THE HUBBLE LAW |
Measurements of Velocities and Distances |
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The quantity on the left side of this equation is usually called the redshift, and is denoted by the letter z.
The formula for redshift should remind you of the process where you calculated your percentage error: [(your value) - (true value)] / (true value). Thus, we can view the redshift (at least for those galaxies with a recessional velocity much less than the speed of light) as a "percentage" wavelength shift. It is a measure of the ratio between the velocity of the galaxy and the speed of light. |
For Example: A certain absorption line that is found at 5000Å in the lab (rest wavelength) is found at 5050Å when analyzing the spectrum of a particular galaxy. We first calculate z:
redshift = [(measured wavelength) - (rest wavelength)] / (rest wavelength) We find that z = 50/5000 = 0.001 and conclude that this galaxy is moving with a velocity v = 0.001 * c = 3000 km/sec away from us.
Take a look at this schematic of a galaxy viewed from three different angles. Thought question: We assume that the spirals are all round, and that their different shapes are simply because we are viewing them from different angles. When measuring the angular sizes of the galaxies, why should you measure along the longest axis only?The angular size of the galaxy (in milliradians; 1 mrad = 0.057 degrees = 206 arcseconds) will be displayed; write this number down on your data table given in the student answer sheets, under "Galaxy Size."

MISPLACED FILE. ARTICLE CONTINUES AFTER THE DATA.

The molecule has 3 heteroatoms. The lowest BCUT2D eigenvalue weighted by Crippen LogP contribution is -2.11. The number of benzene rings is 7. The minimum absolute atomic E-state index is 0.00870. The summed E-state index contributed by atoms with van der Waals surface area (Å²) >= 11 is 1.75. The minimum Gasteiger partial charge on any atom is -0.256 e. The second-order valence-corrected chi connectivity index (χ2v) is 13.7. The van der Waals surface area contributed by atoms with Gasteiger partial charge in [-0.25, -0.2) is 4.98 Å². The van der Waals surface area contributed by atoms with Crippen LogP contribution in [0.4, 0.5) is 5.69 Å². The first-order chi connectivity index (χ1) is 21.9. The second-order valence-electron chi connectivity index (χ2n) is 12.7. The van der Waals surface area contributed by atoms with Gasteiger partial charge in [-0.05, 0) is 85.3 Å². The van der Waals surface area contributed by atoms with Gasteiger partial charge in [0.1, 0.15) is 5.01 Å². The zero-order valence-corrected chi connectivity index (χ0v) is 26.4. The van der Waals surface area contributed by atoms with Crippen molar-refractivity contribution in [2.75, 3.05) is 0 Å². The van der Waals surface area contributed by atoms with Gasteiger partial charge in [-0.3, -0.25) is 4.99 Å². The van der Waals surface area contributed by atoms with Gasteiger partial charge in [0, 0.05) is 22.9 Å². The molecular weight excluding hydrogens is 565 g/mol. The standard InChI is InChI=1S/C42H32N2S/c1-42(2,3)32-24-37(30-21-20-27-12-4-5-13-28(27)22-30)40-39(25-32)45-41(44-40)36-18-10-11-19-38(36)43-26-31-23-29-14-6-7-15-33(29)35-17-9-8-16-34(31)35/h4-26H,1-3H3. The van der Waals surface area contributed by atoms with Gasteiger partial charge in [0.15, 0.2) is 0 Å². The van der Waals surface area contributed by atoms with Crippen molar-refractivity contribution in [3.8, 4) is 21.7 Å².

If, at any point, you make an error while you're measuring (e.g. a mis-click), simply click on the "back" button of your web browser and take the measurement again.
Details for the manipulation of the units to come out with the correct distances |
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From calibrations, we know that galaxies
of the type used in this lab are about 22 kpc
(1 kiloparsec = 1000 pc) across. We may then find the distance to the galaxies: or equivalently, upon multiplying the left side by 1000 and dividing the right side by 0.001 (which is exactly the same thing): |
Note that we now have the equation in a form where we can simply substitute the size in kpc (22) and divide it by the angle returned by our measurements (already in mrad). |